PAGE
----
Speaking in CSS
Speaking in CSS isn’t as difficult as it seems, if you but choose to divide commands into sections. Things in parentheses for instance, can merely be replaced with your own information, and the script will still function just fine. The trick is in knowing just what to fill in. Before we go any further, you’d do better to use bifocals or a magnifying glass on the above screen-shot, rather than enlarge it and loose it’s delicate resolution.
I’ll be referring most specifically to the second, grey rectangle of CSS code, in the screen-shot.. I chose the second set of instructions because it avoids using cookies, and because it by-passes your login in info. In fact, you only need read from point 4 down to understand the entire process. I was rummaging through the myriad of folders when I happened to stumble upon this interesting ‘documentation.html. Oh for joy…
To get the entire screen shot, I just held down the tab button in Photoshop CS3. Then all your toolbox and pallets etc.., disappear. It’s a toggle. Press tab again, and they all come back… This is so I can bring your attention to the right side of the screen shot, just to give you an idea of how vast this folder and file structure really is!
This particular virgin of wordpress 3.71 and contains two themes to choose from: Twentytwelve and Twentythirteen. I mention this because they constantly upgrade. This may be a way around a very lengthy, involved and complicated set up.! In fact, you’d have to be at least proficient in CSS to be able to manually set yourself up… There are other alternatives; programs that will set you up with WordPress.org with none of the fuss and muss of it at all, if you have a credit –card, and little time or spirit of adventure…
Filling in code
I draw your attention to the line in the second grey rectangle that ends with the word ‘root’ I believe this line all refers to your local server, and the longer line of code below it refers to the remote server on WordPress.org.
Where it says: ‘Servers’ on the line that ends in ‘root’, you would put ‘localhost’. Where it says: ‘user’ I would suggest 16 letters mixed with random capital letters, small-case, and numbers. This way, you can also use it as your ‘secret key’ in your config.php file. Where it says ‘root’ you would put in ‘AppServ’ exactly as it is written here! This will ensure nobody can invade your site, unless of corpse you choose to let them in yourself.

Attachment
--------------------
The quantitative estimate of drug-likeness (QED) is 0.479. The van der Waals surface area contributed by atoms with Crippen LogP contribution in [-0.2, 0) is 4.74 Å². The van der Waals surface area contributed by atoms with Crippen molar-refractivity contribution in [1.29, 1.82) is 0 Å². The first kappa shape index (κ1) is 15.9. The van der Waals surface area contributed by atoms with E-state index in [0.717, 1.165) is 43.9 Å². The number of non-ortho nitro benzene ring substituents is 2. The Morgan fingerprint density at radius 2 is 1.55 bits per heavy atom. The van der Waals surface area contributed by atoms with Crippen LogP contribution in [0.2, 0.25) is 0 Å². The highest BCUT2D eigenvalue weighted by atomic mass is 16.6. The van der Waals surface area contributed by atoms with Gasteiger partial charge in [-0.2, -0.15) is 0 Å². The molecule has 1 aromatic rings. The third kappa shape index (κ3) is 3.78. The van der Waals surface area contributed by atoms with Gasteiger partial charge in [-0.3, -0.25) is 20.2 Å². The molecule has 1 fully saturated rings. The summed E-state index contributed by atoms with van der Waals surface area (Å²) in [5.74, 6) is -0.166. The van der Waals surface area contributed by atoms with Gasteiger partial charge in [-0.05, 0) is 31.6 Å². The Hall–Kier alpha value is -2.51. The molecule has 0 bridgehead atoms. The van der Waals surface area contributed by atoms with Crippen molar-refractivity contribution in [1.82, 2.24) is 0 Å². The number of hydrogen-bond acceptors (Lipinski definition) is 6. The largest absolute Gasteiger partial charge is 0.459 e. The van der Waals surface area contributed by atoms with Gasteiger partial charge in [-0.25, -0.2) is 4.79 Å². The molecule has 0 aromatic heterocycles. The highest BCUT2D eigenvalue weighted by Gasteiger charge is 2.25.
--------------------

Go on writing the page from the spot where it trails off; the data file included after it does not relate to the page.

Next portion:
Moving down to the second, longer line, where it says: ‘Servers’ you would put: ‘Remote’ And put your password in at the end of the line where it says: ‘Use here your password’
Working out the kinks
There’s no guarantee the above method will even work for you; it will work for many of you though! If you are like me and prefer the path less traveled, you will need to research and fill out your own ‘config.php’. This is what you will rename and save the ‘config.sample.php’, you will afterwards delete.
By then, you will have made a password for MySQL database you will include along with your secret key. You’ll need to know your MySQL settings. The download also incudes your ‘Apache’ server, PHP 6, though when I try the ‘install.php’, it just gives me a message saying that either my PHP language is turned off or my remote server doesn’t understand it. I’m sure it’s turned off, yet can’t find anything in preferences to turn it on. LOL! This is really going to be a long, arduous process for me, though at the end of it all, I’ll know how to work with CSS (very important because of it’s tremendous flexibility when designing web-pages. Employ Google, and research MySQL thoroughly!
There still are terms I’m yet to understand, like the name of the FTP server you’re using; though I think it’s something ridiculously simple, like : :ftp.wordpress.org.. Yet the more I play with this in Dreamweaver, the more captivating it becomes… I do intend to try the above method myself, just to see if it works for me…
In Dreamweaver CS3, when you choose the ‘Site’ menu and manage sites/edit/site map layout, must point exactly to this place in the anarchy of your site: C:\AppServ\wordpress\wp-content\themes\twentythirteen\images. Also, you should have your images folder selected in Dreamweaver. Only at this point will Dreamweaver ask you if you wish to make a home-page in your images folder. Say: ‘Yes’. It will add some extra files it needs as well. Now you have just created your home-page within your theme.
Else-wise, Dreamweaver can’t map out your site, and you can’t complete the dialog box… Also, always go into: site/advanced/recreate site cache whenever you finish working in Dreamweaver or it won’t update your work! You should be well on your way to building your own site by now. I’ll keep you updated… Next time, we’ll discuss how neatly Adobe Fireworks can set up all your slices and buttons for you, and how it works hand in hand with Dreamweaver.